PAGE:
Of course, one isn’t necessarily better than the other, but I personally enjoyed the slow, meandering, even glacially slow, pacing of the book. There is something about reading a journey that’s split into episodic chapters which somehow involves and engages you directly, making you a part of the adventure by putting you in the heat of every moment, at the heart of the action, whereas a narrative arc strives to place you on the sidelines, a Watcher in the Water so to speak. The book made you yearn for more of the journey, the movie made you want to see the conflict resolved. Again, at the end of the day, it all boils down to personal choice, but for me, I always enjoyed reading about the various sights and sounds of Middle-Earth; Tolkien, in his archaic, but heavily refined, style of prose, spoke in lengths about rolling hills and valleys, impossibly beautiful architecture, endless fields and roads that went on and on forever, towering mountains, mysterious forests, crystal-clear rivers and lakes, villages, caves, and so on. Of course the Ring of Power was always in the backdrop, but more like a Macguffin, a fearful static rather than as an active narrative tool that brought destruction to its wielders.
There are just far too many subtleties and landscapes that even modern CGI and cinematography simply cannot capture, and even though Peter Jackson created an amazing movie, Tolkien’s written word was, is, and forever will be, at least for me, superior to all other media.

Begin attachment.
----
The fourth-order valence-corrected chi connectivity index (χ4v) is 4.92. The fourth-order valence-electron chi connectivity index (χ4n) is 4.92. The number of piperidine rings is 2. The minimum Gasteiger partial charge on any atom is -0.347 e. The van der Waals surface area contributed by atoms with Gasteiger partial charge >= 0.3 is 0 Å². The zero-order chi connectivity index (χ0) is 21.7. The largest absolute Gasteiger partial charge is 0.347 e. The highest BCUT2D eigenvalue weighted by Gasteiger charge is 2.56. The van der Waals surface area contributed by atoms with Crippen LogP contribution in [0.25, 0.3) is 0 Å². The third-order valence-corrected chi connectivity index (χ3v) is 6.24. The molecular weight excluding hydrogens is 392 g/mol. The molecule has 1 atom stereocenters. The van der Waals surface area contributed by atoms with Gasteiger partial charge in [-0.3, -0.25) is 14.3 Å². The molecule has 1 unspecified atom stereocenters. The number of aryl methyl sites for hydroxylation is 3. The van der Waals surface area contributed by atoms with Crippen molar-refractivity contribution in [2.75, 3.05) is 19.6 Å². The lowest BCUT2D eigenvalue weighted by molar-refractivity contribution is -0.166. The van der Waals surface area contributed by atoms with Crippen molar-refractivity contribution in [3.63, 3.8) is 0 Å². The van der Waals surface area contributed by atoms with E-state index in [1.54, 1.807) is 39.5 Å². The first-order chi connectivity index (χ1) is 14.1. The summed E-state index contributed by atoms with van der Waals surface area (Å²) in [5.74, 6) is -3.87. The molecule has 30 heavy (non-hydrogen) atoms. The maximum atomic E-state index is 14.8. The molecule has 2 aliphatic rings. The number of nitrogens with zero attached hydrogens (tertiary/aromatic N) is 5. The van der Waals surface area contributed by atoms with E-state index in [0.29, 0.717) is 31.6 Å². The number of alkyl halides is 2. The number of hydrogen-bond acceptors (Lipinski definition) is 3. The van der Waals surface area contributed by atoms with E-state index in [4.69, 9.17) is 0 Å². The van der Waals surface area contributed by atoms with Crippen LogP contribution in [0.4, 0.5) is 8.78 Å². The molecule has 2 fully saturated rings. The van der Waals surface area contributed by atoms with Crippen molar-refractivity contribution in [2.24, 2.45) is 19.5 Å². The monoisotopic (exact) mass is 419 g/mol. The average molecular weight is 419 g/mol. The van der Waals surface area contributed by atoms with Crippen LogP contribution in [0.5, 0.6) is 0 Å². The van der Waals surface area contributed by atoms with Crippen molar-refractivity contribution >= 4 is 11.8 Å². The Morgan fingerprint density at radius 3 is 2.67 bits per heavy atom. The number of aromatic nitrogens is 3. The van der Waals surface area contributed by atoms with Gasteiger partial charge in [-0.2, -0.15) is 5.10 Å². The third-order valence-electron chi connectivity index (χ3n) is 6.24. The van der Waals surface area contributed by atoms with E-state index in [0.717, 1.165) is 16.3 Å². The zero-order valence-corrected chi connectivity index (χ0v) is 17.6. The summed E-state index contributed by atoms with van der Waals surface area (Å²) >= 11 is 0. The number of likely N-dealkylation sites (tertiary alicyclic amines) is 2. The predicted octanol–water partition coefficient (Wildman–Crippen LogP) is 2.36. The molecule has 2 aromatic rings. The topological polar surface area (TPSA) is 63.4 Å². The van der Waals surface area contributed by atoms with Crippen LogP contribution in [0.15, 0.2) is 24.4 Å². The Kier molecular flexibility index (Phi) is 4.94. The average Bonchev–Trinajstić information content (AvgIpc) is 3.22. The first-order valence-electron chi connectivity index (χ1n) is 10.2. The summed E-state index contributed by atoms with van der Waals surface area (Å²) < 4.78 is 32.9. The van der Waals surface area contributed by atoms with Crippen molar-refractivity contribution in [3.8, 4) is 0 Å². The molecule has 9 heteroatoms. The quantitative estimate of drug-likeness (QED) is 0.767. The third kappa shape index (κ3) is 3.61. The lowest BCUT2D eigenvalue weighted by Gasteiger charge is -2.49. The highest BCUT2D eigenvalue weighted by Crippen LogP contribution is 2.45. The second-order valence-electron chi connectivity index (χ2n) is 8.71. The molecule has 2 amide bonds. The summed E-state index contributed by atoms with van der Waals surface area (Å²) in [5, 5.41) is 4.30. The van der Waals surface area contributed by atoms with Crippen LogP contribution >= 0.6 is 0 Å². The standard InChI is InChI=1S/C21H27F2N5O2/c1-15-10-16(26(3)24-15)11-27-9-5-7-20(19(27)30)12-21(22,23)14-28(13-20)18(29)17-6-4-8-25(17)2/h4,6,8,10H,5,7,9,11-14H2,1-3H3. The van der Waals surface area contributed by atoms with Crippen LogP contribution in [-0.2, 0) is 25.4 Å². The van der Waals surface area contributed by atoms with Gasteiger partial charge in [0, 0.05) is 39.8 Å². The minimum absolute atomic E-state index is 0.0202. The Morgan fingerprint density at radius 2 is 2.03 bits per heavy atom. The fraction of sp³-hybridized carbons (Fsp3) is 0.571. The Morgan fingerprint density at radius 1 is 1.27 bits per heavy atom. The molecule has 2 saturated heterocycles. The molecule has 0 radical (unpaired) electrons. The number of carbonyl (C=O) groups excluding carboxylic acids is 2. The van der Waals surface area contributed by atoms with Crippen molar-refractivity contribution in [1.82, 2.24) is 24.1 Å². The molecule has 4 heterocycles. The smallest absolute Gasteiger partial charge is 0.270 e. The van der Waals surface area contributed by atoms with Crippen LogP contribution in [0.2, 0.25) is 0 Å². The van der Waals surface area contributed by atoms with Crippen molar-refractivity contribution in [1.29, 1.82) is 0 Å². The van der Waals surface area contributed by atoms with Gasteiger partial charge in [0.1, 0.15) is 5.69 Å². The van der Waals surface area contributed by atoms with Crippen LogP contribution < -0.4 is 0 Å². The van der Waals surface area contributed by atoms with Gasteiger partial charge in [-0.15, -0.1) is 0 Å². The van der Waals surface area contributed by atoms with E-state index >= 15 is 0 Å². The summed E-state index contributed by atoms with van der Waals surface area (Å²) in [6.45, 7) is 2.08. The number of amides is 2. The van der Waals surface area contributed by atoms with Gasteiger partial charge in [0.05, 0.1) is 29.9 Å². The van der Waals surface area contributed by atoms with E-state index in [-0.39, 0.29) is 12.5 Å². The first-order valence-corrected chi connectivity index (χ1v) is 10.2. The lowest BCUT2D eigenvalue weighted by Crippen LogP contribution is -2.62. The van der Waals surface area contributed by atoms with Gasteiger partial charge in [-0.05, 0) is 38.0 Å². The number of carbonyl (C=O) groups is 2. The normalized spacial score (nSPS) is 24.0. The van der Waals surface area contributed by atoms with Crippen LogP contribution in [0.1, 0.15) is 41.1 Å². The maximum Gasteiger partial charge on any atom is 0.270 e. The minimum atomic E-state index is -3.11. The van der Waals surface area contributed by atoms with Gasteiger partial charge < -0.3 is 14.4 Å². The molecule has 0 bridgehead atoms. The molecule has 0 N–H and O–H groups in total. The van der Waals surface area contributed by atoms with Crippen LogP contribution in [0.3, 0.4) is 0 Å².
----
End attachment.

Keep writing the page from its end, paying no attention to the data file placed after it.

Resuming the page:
A Fantastic Effort
But for all its “flaws” (I use the term loosely), Peter Jackson, the New Zealand native who directed the Fellowship and its sequels with visionary brilliance (and, well, $300 million in funding and less-than-stellar working conditions), has created a visual and storytelling masterpiece that has been embraced by millions of people around the world.
It is now a franchise that spans 3 films, a spin-off franchise in the form of The Hobbit, a prequel series to be produced by Amazon, videogames, books, and countless Tolkien nerds. In short, he created a well-beloved masterpiece. No, it’s not the LOTR I had in my head; the hobbits aren’t “hobbit-y” enough, I have gripes about the narrative, Aragorn should have been a lot older etc., etc., but the combination of extremely well-done graphics and superior acting from all actors kind of takes my complaints and relegates it into a background hum. Would I change certain things about any of the movies, if I had the power? Of course, I would. But as it stands, and it stands mighty and tall, The Lord of the Rings: The Fellowship of the Ring is superb, and with an 8.8/10 from IMDB, it seems like a plenary majority of people agree with me.